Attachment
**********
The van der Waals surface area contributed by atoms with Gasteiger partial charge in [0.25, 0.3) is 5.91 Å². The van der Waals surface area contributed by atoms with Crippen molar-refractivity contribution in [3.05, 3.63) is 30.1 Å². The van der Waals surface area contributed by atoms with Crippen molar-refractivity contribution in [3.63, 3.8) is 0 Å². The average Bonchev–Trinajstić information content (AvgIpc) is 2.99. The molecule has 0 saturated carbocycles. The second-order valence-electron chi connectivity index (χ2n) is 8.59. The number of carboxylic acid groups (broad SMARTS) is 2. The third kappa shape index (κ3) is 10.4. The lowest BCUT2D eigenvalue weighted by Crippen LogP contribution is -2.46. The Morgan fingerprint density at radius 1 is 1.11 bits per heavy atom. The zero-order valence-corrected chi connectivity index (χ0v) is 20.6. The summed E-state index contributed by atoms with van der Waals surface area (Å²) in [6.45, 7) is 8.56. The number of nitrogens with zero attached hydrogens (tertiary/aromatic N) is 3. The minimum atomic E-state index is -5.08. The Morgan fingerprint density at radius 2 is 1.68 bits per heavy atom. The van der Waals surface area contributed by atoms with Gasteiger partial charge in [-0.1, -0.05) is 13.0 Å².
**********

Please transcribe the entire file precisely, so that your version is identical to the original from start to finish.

The van der Waals surface area contributed by atoms with Gasteiger partial charge in [0.25, 0.3) is 5.91 Å². The van der Waals surface area contributed by atoms with Crippen molar-refractivity contribution in [3.05, 3.63) is 30.1 Å². The van der Waals surface area contributed by atoms with Crippen molar-refractivity contribution in [3.63, 3.8) is 0 Å². The average Bonchev–Trinajstić information content (AvgIpc) is 2.99. The molecule has 0 saturated carbocycles. The second-order valence-electron chi connectivity index (χ2n) is 8.59. The number of carboxylic acid groups (broad SMARTS) is 2. The third kappa shape index (κ3) is 10.4. The lowest BCUT2D eigenvalue weighted by Crippen LogP contribution is -2.46. The Morgan fingerprint density at radius 1 is 1.11 bits per heavy atom. The zero-order valence-corrected chi connectivity index (χ0v) is 20.6. The summed E-state index contributed by atoms with van der Waals surface area (Å²) in [6.45, 7) is 8.56. The number of nitrogens with zero attached hydrogens (tertiary/aromatic N) is 3. The minimum atomic E-state index is -5.08. The Morgan fingerprint density at radius 2 is 1.68 bits per heavy atom. The van der Waals surface area contributed by atoms with Gasteiger partial charge in [-0.1, -0.05) is 13.0 Å².